Ozro Richard "Dick" Steigelman, a longtime math teacher at Hereford High School and former Air Force pilot, died Wednesday at his Monkton home after years of poor health. He was 75.
Born in York, Pa., he moved to Georgetown, Del., at age 6 and graduated from Georgetown High School in 1949. He went on to the U.S. Military Academy at West Point, N.Y., where he graduated in 1954.
After West Point, he entered the Air Force and flew large transport planes and also U-2 spy planes on covert missions. He earned a Soldier's Medal for stopping on his way home from Dover Air Force Base to rescue a fellow pilot who had crashed.
The Air Force paid for him to attend graduate school, and he earned a master's in engineering administration from the University of Michigan in 1963.
He then began a career in teaching, joining Sparrows Point High School's mathematics department in 1966. He later earned another master's, in education, from the Johns Hopkins University in 1969.
Dorothy Hardin, principal at Pikesville High School, met Mr. Steigelman at Hereford when she taught English there. They became unlikely friends, she said, when the two were named co-sponsors of the junior class. From what she knew of the math teacher with the drill-sergeant tendencies, she figured she was there to play "good cop" to his bad.
At their first meeting with students on the "ring dance" committee, she knew her services would come in handy.
"He came in, threw his books down and started yelling all kinds of profanity," Mrs. Hardin recalled with a laugh. "He threw a plastic ruler and it shattered into a million pieces. He was angry, man - they hadn't done their fliers or something. They better get their act together or they were going to get a dishonorable discharge from the ring dance committee."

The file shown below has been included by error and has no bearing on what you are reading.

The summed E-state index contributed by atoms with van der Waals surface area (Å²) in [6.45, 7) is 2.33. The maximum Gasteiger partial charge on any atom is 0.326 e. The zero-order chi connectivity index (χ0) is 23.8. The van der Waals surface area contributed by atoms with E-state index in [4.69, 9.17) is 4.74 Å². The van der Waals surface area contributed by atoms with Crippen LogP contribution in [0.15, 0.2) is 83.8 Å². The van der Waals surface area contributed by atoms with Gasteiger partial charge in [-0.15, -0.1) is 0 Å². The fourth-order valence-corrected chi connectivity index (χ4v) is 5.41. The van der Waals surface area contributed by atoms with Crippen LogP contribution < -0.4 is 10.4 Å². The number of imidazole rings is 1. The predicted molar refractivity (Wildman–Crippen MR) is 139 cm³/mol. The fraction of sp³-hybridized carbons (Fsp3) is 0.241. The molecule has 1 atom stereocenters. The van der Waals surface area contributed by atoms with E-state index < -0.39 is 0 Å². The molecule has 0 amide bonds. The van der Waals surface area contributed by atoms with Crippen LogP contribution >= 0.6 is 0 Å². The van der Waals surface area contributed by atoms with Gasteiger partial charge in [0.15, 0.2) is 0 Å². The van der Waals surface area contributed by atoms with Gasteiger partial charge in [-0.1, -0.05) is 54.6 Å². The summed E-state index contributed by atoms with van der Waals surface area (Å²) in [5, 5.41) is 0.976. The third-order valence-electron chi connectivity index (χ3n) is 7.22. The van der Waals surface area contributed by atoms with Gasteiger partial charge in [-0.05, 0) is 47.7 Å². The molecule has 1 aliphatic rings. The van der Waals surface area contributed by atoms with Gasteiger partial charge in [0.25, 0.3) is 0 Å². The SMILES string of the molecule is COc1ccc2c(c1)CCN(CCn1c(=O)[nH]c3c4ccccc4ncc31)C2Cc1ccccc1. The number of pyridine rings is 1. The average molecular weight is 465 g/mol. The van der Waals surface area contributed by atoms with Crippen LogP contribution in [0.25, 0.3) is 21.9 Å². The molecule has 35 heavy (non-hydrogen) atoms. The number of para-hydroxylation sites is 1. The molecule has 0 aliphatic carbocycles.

But as Mrs. Hardin came to realize, behind the bluster lay a reserve of caring.
"He cared so passionately," she said. "He wanted everything to be right."
As an educator, Mr. Steigelman reached the troubled kids and the gifted ones alike, Mrs. Hardin said. She spent free periods at the back of his classroom, absorbing math lessons she never could as a student.
In a way, Mr. Steigelman adopted the young people who sat down in his class to learn about numbers, said his wife, the former Emmy Lee Butler. The couple married in 1966.
"He had hundreds of children," Mrs. Steigelman said. "Teaching was his second skin. I cannot tell you how much that man loved teaching."
He passed up promotion after promotion to stay in the classroom.
Mr. Steigelman retired from Hereford in 1993.
He and his wife enjoyed their Monkton home, the site of which Mr. Steigelman painstakingly selected with the help of a skill he mastered in the military - analyzing aerial photos of the landscape. The couple filled the glass-and-wood home high on a secluded hill overlooking Gunpowder Falls with art and plenty of well-loved dogs - chihuahuas, Great Danes and Jack Russell terriers.
Services will be at 4 p.m. Wednesday at Jenkins Funeral Home in Hereford.
He is survived by sisters Norma Jean Ellis of Wilmington, Del., and Lois Holloway of Selbyville, Del.